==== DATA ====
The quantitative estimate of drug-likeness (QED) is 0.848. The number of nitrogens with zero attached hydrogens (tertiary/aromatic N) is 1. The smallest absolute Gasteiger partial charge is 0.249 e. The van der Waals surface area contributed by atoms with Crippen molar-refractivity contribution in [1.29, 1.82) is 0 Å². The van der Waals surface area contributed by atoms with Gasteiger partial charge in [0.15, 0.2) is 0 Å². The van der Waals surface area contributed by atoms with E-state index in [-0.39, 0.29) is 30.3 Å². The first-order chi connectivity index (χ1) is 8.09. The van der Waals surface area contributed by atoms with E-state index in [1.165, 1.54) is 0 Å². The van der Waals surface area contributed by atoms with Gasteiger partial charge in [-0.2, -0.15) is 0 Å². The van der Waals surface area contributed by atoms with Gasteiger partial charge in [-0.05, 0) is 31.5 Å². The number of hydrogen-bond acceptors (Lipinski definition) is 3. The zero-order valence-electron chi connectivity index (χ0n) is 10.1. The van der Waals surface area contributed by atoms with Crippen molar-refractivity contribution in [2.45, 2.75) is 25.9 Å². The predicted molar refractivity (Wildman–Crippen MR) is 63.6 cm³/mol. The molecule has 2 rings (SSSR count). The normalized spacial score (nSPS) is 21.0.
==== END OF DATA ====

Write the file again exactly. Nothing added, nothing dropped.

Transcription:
The quantitative estimate of drug-likeness (QED) is 0.848. The number of nitrogens with zero attached hydrogens (tertiary/aromatic N) is 1. The smallest absolute Gasteiger partial charge is 0.249 e. The van der Waals surface area contributed by atoms with Crippen molar-refractivity contribution in [1.29, 1.82) is 0 Å². The van der Waals surface area contributed by atoms with Gasteiger partial charge in [0.15, 0.2) is 0 Å². The van der Waals surface area contributed by atoms with E-state index in [-0.39, 0.29) is 30.3 Å². The first-order chi connectivity index (χ1) is 8.09. The van der Waals surface area contributed by atoms with E-state index in [1.165, 1.54) is 0 Å². The van der Waals surface area contributed by atoms with Gasteiger partial charge in [-0.2, -0.15) is 0 Å². The van der Waals surface area contributed by atoms with Gasteiger partial charge in [-0.05, 0) is 31.5 Å². The number of hydrogen-bond acceptors (Lipinski definition) is 3. The zero-order valence-electron chi connectivity index (χ0n) is 10.1. The van der Waals surface area contributed by atoms with Crippen molar-refractivity contribution in [2.45, 2.75) is 25.9 Å². The predicted molar refractivity (Wildman–Crippen MR) is 63.6 cm³/mol. The molecule has 2 rings (SSSR count). The normalized spacial score (nSPS) is 21.0.